Although no definitive role has been identified for human papillomavirus (HPV) infection, lesional polymerase chain reaction testing for HPV DNA may be performed. In addition, flow cytometric analysis of tissue may have a role in detecting lesions of proliferative verrucous leukoplakia (PVL) early in the course of disease. Furthermore, increased expression of Mcm-2 as detected by immunohistochemistry may be helpful in identifying areas of potential malignant transformation within lesions of proliferative verrucous leukoplakia.[24, 25] A small 2016 study of salivary proteins has shown an association with low-expression levels of angiotensin and dipeptidyl peptidase 1 proteins in proliferative verrucous leukoplakia patients versus controls, suggesting that these could be used as potential biomarkers of disease in the future.[26]


Perform an oral biopsy using either a scalpel or a brush biopsy, and use computer-aided analytical techniques to detect dysplasia or carcinoma.

Histologic Findings

Histology findings can range from verrucous hyperplasia to verrucous carcinoma to less-differentiated carcinoma and can include any combination of these histologic features. Additionally, a lymphocytic lichenoid infiltrate without evidence of significant basilar vacuolization has been reported in some cases.[10, 20] One or more of these histologic features may appear in a single biopsy specimen, multiple biopsies taken at the same time, or from serial biopsies over time.[27] Because of this variability, the diagnosis of proliferative verrucous leukoplakia (PVL) is based mainly on clinical findings.[28, 29]



Medical Care

Owing to the progressive nature of proliferative verrucous leukoplakia (PVL), many forms of therapy used for the management of traditional leukoplakia have been disappointing. Carbon dioxide laser, radiation, topical bleomycin solution, oral retinoids, beta-carotene, and systemic chemotherapy have all failed at achieving permanent cure. Although improvements have been noted with some of these modalities, recurrence rates after cessation of therapy are high, often within months of discontinuation of treatment. Topical imiquimod therapy has been suggested to be successful.[30]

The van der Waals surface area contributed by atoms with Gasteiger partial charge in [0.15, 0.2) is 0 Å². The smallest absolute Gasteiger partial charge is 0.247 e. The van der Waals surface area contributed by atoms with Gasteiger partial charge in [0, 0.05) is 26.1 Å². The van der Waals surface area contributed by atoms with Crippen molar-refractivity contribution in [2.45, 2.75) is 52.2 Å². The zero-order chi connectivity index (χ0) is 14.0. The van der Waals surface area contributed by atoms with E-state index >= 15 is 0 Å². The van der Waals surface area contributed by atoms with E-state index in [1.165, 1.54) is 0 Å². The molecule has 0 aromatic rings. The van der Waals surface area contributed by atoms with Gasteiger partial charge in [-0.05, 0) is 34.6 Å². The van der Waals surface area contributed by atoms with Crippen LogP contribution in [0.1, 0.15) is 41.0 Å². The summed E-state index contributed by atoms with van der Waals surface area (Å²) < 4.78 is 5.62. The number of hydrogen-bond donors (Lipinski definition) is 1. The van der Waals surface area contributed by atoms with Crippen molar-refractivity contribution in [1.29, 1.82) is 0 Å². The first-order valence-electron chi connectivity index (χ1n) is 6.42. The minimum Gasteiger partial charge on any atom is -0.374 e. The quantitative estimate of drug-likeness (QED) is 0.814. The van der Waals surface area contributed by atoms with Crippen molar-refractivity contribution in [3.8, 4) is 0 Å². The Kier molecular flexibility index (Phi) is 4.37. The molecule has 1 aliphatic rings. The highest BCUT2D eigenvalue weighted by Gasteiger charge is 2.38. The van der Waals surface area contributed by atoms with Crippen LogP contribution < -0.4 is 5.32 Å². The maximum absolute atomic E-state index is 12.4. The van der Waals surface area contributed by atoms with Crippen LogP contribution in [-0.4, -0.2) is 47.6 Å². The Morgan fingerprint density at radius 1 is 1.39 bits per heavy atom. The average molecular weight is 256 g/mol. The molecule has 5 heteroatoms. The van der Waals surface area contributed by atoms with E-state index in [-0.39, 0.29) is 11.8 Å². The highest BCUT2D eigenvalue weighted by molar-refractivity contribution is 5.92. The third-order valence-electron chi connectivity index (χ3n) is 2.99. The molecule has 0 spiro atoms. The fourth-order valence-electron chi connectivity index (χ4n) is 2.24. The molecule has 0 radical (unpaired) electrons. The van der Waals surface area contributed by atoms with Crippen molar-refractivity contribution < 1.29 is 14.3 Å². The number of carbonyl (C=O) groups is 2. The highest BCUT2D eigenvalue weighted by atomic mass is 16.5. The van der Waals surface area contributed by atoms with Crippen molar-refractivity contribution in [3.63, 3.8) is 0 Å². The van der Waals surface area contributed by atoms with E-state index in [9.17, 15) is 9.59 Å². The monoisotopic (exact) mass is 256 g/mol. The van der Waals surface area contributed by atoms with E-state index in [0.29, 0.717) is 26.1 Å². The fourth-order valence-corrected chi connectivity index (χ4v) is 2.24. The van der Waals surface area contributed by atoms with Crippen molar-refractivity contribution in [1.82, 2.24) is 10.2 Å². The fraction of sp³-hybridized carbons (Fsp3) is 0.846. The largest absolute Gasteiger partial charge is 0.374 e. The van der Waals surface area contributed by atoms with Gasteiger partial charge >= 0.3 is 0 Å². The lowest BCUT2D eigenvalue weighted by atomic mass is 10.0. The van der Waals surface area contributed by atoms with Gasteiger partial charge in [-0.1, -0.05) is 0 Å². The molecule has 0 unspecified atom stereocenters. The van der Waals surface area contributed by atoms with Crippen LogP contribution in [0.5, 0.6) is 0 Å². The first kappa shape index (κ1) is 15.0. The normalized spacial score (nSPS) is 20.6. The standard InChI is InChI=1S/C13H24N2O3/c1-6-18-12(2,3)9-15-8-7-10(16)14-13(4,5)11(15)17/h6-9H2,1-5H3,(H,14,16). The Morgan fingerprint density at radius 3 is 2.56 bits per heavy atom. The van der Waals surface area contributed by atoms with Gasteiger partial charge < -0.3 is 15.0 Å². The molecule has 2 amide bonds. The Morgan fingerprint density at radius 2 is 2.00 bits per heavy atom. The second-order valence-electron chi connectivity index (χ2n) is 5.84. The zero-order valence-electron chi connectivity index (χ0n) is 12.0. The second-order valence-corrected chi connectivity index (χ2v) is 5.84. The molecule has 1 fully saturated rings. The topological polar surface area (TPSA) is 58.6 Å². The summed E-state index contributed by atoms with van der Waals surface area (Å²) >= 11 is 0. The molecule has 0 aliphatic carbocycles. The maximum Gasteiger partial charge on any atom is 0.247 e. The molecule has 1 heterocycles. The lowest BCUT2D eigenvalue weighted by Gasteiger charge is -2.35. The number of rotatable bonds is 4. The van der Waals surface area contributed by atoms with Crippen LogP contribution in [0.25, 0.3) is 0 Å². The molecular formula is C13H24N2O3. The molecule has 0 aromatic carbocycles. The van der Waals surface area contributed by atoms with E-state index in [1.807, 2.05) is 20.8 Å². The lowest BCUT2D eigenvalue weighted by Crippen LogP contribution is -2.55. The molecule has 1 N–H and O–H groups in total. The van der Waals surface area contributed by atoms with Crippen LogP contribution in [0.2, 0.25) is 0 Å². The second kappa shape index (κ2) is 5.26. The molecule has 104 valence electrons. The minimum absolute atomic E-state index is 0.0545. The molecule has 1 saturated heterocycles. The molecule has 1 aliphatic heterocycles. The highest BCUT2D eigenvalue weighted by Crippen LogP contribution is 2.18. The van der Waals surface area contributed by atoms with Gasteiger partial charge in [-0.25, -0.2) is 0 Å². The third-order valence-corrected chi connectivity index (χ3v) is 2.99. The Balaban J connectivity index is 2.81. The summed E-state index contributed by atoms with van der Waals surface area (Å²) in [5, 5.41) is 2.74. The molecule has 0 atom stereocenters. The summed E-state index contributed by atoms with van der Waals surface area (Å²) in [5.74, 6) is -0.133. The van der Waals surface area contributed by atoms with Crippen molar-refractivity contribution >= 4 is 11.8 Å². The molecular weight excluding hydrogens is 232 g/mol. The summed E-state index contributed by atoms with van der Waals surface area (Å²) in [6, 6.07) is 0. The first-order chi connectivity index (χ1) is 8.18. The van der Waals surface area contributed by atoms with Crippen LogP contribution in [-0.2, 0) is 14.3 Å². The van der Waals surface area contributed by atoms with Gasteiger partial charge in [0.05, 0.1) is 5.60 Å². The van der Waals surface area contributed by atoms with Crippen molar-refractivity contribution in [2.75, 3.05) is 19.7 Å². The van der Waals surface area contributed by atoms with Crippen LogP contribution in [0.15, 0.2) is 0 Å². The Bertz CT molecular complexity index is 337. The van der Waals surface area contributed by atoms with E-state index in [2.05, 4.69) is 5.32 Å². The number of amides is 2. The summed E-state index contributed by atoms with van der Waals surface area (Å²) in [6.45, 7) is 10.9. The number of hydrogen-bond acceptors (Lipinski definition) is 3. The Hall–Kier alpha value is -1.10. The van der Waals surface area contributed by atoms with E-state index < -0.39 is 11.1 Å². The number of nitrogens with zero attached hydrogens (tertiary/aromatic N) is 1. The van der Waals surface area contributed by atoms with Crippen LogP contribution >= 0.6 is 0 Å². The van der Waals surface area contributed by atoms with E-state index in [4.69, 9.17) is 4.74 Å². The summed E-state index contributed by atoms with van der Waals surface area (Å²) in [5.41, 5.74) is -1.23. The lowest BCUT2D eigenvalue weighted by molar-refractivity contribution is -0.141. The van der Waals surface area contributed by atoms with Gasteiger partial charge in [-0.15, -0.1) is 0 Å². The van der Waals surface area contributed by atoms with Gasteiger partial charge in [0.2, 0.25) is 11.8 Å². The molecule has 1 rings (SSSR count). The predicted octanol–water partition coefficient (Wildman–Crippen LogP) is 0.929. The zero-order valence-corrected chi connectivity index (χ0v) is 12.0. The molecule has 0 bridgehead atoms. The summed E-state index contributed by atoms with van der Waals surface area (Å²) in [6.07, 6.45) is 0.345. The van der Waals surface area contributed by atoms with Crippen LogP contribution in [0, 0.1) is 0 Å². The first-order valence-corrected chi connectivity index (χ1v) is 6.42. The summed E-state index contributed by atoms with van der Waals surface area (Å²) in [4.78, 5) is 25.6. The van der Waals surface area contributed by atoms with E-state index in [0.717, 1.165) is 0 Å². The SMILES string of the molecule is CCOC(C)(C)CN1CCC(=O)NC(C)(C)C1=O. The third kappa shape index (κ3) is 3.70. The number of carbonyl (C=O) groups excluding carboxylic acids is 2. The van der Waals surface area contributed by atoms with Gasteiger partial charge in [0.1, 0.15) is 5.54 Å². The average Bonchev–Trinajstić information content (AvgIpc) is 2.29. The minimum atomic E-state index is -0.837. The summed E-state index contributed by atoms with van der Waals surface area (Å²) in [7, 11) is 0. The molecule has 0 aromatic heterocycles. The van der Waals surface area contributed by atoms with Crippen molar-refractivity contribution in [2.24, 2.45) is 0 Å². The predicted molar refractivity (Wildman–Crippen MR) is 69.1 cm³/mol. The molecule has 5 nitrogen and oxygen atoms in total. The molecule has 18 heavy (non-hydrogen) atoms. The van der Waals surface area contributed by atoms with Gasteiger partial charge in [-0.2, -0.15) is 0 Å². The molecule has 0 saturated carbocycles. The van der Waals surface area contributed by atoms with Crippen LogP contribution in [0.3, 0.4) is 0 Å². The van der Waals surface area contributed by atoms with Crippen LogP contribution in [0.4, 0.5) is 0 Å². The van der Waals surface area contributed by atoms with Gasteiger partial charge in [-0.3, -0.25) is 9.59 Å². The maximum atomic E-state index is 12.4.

Laser ablation reportedly has been successful in a very small group of patients followed for 6-178 months.[31] Diode laser based excision has been reported to achieve a good clinical response over a 2-year period in one case report of HPV-16–associated proliferative verrucous leukoplakia.[32]

Topical photodynamic therapy also may prove useful; it causes relatively low morbidity and no scarring, and multiple mucosal sites can be treated simultaneously. However, multiple treatments over the course of the disease's progression may be required.

Methisoprinol (isoprinosine or inosine pranobex) is a synthetic agent capable of inhibiting viral RNA synthesis and replication and of stimulating antiviral cell–mediated reactions that has been shown to have some clinical efficacy in HPV-induced lesions. In an open-label trial of HPV-positive patients with proliferative verrucous leukoplakia treated with surgery alone versus surgery with presurgical and postsurgical treatment with methisoprinol at 500 mg q4h for 3 days preoperatively, followed by 500 mg bid for 2 months postoperatively, 72% and 16% of patients in each respective treatment arm experienced relapse at 18-month postoperative follow-up; however, no longer-term follow-up or randomized controlled trial data are available.[33]